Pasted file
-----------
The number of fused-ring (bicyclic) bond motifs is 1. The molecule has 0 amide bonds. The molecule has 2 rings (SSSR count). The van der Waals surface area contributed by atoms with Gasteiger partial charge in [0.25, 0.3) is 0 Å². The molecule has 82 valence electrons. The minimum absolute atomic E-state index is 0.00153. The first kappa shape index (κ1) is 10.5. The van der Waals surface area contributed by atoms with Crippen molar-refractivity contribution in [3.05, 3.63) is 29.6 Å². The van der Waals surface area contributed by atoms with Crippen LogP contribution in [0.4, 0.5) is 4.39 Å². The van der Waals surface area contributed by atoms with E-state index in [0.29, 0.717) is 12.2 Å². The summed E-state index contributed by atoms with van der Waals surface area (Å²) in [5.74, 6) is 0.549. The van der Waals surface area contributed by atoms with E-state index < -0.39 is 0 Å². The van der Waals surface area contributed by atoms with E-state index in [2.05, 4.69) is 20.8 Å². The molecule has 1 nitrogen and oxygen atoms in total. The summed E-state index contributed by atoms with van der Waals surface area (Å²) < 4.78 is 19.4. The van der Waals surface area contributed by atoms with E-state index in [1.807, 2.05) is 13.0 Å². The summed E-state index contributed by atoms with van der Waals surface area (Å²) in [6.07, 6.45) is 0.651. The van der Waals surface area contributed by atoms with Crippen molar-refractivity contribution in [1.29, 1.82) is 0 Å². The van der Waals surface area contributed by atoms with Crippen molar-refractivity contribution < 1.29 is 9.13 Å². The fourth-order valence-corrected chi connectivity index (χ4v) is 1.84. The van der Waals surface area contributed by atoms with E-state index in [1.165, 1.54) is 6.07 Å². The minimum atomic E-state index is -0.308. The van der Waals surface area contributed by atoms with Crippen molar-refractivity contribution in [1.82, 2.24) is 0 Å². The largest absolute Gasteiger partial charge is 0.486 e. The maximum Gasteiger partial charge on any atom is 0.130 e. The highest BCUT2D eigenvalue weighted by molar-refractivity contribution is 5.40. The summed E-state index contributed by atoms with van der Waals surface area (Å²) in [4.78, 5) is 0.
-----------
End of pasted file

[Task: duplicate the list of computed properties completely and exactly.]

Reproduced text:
The number of fused-ring (bicyclic) bond motifs is 1. The molecule has 0 amide bonds. The molecule has 2 rings (SSSR count). The van der Waals surface area contributed by atoms with Gasteiger partial charge in [0.25, 0.3) is 0 Å². The molecule has 82 valence electrons. The minimum absolute atomic E-state index is 0.00153. The first kappa shape index (κ1) is 10.5. The van der Waals surface area contributed by atoms with Crippen molar-refractivity contribution in [3.05, 3.63) is 29.6 Å². The van der Waals surface area contributed by atoms with Crippen LogP contribution in [0.4, 0.5) is 4.39 Å². The van der Waals surface area contributed by atoms with E-state index in [0.29, 0.717) is 12.2 Å². The summed E-state index contributed by atoms with van der Waals surface area (Å²) in [5.74, 6) is 0.549. The van der Waals surface area contributed by atoms with E-state index < -0.39 is 0 Å². The van der Waals surface area contributed by atoms with E-state index in [2.05, 4.69) is 20.8 Å². The molecule has 1 nitrogen and oxygen atoms in total. The summed E-state index contributed by atoms with van der Waals surface area (Å²) < 4.78 is 19.4. The van der Waals surface area contributed by atoms with E-state index in [1.807, 2.05) is 13.0 Å². The summed E-state index contributed by atoms with van der Waals surface area (Å²) in [6.07, 6.45) is 0.651. The van der Waals surface area contributed by atoms with Crippen molar-refractivity contribution in [1.29, 1.82) is 0 Å². The van der Waals surface area contributed by atoms with Crippen molar-refractivity contribution < 1.29 is 9.13 Å². The fourth-order valence-corrected chi connectivity index (χ4v) is 1.84. The van der Waals surface area contributed by atoms with E-state index in [1.165, 1.54) is 6.07 Å². The minimum atomic E-state index is -0.308. The van der Waals surface area contributed by atoms with Crippen molar-refractivity contribution in [1.82, 2.24) is 0 Å². The largest absolute Gasteiger partial charge is 0.486 e. The maximum Gasteiger partial charge on any atom is 0.130 e. The highest BCUT2D eigenvalue weighted by molar-refractivity contribution is 5.40. The summed E-state index contributed by atoms with van der Waals surface area (Å²) in [4.78, 5) is 0.